We must have good timing, because we got to Bangkok during some of the worst of the shutdown and protest rallies. For those that don’t follow world news, this was during a rather unsettled time in Thailand’s capital city. Of course we purchased our tickets to Bangkok a few months prior, long before the shutdown and protests occurred.
We were a little concerned when we flew into Bangkok, but in hindsight, it was because we were mostly ignorant and not fully aware of the situation. News outlets tend to report on the worst, and based on those short tidbits of information, one gets the impression that setting foot in Bangkok would be similar to that of a war zone.
After a bit of research and one particularly good resource for Bangkok shutdown information, we realized that the violence was restricted to several “protest sites”.
After our first night in Bangkok (safely near the airport), we found a hotel next to a BTS station (elevated train) and took the train right to it.
Bangkok seemed busy, but not dangerous. Throughout our four days there, we didn’t come across anything in the least bit dangerous or scary. It helped having Richard Barrow’s map of the danger areas.
Our hotel was the King Royal Garden Inn. At $30 USD per night, including a rooftop pool and breakfast, it worked well for us. And since we were next to the BTS, it gave us quick access to other parts of Bangkok as well.
Up early on our second day, we took a short ride and walk to the pier, where we picked up a day pass for the water taxi/shuttle. It ran all day up and down this particular section of the Chao Phraya River, allowing us to get on and off to see the sites we were interested in.
I think we are or will always be adjusting to this sort of heat. We wore pants and short-sleeved shirts (rather than the usual shorts and tank-tops), since we knew we’d be visiting Wat Pho, the temple known for its reclining Buddha.
The temple has very specific rules for skin coverage and will rent you temporary [sexy bright neon green] robes if you’re not properly covered.
The reclining Buddha is quite a sight, and definitely worth the visit to Wat Pho, not to mention the very interesting architecture, decor, and statues.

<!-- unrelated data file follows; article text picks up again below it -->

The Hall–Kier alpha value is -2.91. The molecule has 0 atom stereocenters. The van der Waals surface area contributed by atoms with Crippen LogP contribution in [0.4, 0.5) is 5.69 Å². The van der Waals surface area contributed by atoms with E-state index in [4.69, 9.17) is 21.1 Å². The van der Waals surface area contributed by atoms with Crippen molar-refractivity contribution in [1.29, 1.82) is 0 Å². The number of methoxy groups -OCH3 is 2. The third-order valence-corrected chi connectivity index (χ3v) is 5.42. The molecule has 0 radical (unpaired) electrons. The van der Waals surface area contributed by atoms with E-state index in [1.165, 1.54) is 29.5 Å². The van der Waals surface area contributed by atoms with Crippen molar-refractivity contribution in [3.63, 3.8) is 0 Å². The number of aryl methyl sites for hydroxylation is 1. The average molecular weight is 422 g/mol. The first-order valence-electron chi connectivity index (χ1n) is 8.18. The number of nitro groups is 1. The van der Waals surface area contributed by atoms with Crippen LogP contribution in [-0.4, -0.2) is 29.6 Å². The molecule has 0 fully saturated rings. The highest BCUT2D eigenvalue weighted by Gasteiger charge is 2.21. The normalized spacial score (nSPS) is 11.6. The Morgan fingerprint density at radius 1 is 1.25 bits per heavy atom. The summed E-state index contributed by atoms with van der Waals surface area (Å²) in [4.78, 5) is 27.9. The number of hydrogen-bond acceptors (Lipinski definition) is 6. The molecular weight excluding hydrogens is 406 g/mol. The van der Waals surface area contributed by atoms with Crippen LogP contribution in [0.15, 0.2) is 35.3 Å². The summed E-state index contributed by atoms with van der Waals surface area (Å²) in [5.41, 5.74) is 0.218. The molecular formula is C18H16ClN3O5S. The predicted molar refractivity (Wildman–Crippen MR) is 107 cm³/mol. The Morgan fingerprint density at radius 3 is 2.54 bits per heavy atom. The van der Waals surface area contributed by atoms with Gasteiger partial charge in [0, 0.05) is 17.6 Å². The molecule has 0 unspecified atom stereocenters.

We skipped the palace next door, due partially to heat and partially to save money on the entrance fee. We did, however take time for some fresh coconut water and mango to help us keep cool.
Of course, no stop to Bangkok is complete without a stroll down Koh San road — the quintessential backpacker haven. With limitless choices for street food, cheap t-shirts, hostels, and miniature Buddha statues, there’s no wonder it draws a big crowd. Despite our general lack of interest in what it offered, besides food, it was definitely worth a look. Also, shopping, in general, is sort of a waste of time for us, since we’re traveling for a year with no desire to lug around the aforementioned statues.
After a quick retreat to our hotel for a dip in the pool and some time in our air-conditioned room, we boarded the train and ferry to hit up China Town.
After a delicious dinner and walk back to the pier, we found out the hard way that brochures and published travel times for Bangkok’s water shuttles can vary. Our in-hand brochure showed the last departure time from China Town at 10pm, but the [nearly identical] chart at the dock had the 10pm time covered up with masking tape. Needless to say, that was a bit frustrating.
Ready to get back to our hotel, but not eager to deal with tuk tuk drivers (they have a bad rap, in general), we tried getting a taxi. He wanted to charge us a high flat rate, so we begrudgingly hit up a nearby tuk tuk driver. After a couple unsuccessful conversations, we finally found one who would negotiate and we were pretty close to hitting our goal number, so away we went. 10 minutes later and 60 Baht (less than $2 USD) lighter, we arrived back at the King Royal Garden Inn.
The remainder of our few days in Bangkok can be summed up with a few phrases:
- Eating lots of curry
- Working on the blog
- Cooling off in the pool
- Eating delicious street food (pad thai, banana pancakes)
- Eating more curry
Check out the gallery below for a few more photos of Bangkok.